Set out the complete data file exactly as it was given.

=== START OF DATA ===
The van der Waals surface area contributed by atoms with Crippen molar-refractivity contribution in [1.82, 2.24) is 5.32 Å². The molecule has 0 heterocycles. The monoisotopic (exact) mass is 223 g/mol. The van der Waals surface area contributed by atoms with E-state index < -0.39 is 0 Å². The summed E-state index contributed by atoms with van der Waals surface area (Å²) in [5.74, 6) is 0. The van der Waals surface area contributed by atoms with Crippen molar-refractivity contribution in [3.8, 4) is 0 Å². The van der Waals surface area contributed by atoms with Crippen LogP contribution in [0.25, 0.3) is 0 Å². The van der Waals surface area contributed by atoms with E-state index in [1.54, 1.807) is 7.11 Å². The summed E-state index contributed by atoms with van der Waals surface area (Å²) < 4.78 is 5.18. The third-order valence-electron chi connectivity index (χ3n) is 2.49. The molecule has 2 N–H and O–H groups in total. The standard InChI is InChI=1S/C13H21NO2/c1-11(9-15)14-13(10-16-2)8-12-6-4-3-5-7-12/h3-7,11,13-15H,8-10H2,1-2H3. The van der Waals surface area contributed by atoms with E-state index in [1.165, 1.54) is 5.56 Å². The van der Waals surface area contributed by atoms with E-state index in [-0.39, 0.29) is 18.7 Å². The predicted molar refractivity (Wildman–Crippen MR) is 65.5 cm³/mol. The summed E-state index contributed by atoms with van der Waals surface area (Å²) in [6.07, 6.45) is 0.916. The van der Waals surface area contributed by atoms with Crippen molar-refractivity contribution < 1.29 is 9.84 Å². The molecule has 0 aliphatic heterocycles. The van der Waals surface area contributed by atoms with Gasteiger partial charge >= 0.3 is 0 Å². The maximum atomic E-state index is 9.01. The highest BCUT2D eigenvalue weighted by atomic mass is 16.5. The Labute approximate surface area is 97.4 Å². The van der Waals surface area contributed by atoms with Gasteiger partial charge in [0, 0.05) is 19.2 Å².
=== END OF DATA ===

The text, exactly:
The van der Waals surface area contributed by atoms with Crippen molar-refractivity contribution in [1.82, 2.24) is 5.32 Å². The molecule has 0 heterocycles. The monoisotopic (exact) mass is 223 g/mol. The van der Waals surface area contributed by atoms with E-state index < -0.39 is 0 Å². The summed E-state index contributed by atoms with van der Waals surface area (Å²) in [5.74, 6) is 0. The van der Waals surface area contributed by atoms with Crippen molar-refractivity contribution in [3.8, 4) is 0 Å². The van der Waals surface area contributed by atoms with Crippen LogP contribution in [0.25, 0.3) is 0 Å². The van der Waals surface area contributed by atoms with E-state index in [1.54, 1.807) is 7.11 Å². The summed E-state index contributed by atoms with van der Waals surface area (Å²) < 4.78 is 5.18. The third-order valence-electron chi connectivity index (χ3n) is 2.49. The molecule has 2 N–H and O–H groups in total. The standard InChI is InChI=1S/C13H21NO2/c1-11(9-15)14-13(10-16-2)8-12-6-4-3-5-7-12/h3-7,11,13-15H,8-10H2,1-2H3. The van der Waals surface area contributed by atoms with E-state index in [1.165, 1.54) is 5.56 Å². The van der Waals surface area contributed by atoms with E-state index in [-0.39, 0.29) is 18.7 Å². The predicted molar refractivity (Wildman–Crippen MR) is 65.5 cm³/mol. The summed E-state index contributed by atoms with van der Waals surface area (Å²) in [6.07, 6.45) is 0.916. The van der Waals surface area contributed by atoms with Crippen molar-refractivity contribution < 1.29 is 9.84 Å². The molecule has 0 aliphatic heterocycles. The van der Waals surface area contributed by atoms with Gasteiger partial charge >= 0.3 is 0 Å². The maximum atomic E-state index is 9.01. The highest BCUT2D eigenvalue weighted by atomic mass is 16.5. The Labute approximate surface area is 97.4 Å². The van der Waals surface area contributed by atoms with Gasteiger partial charge in [0, 0.05) is 19.2 Å².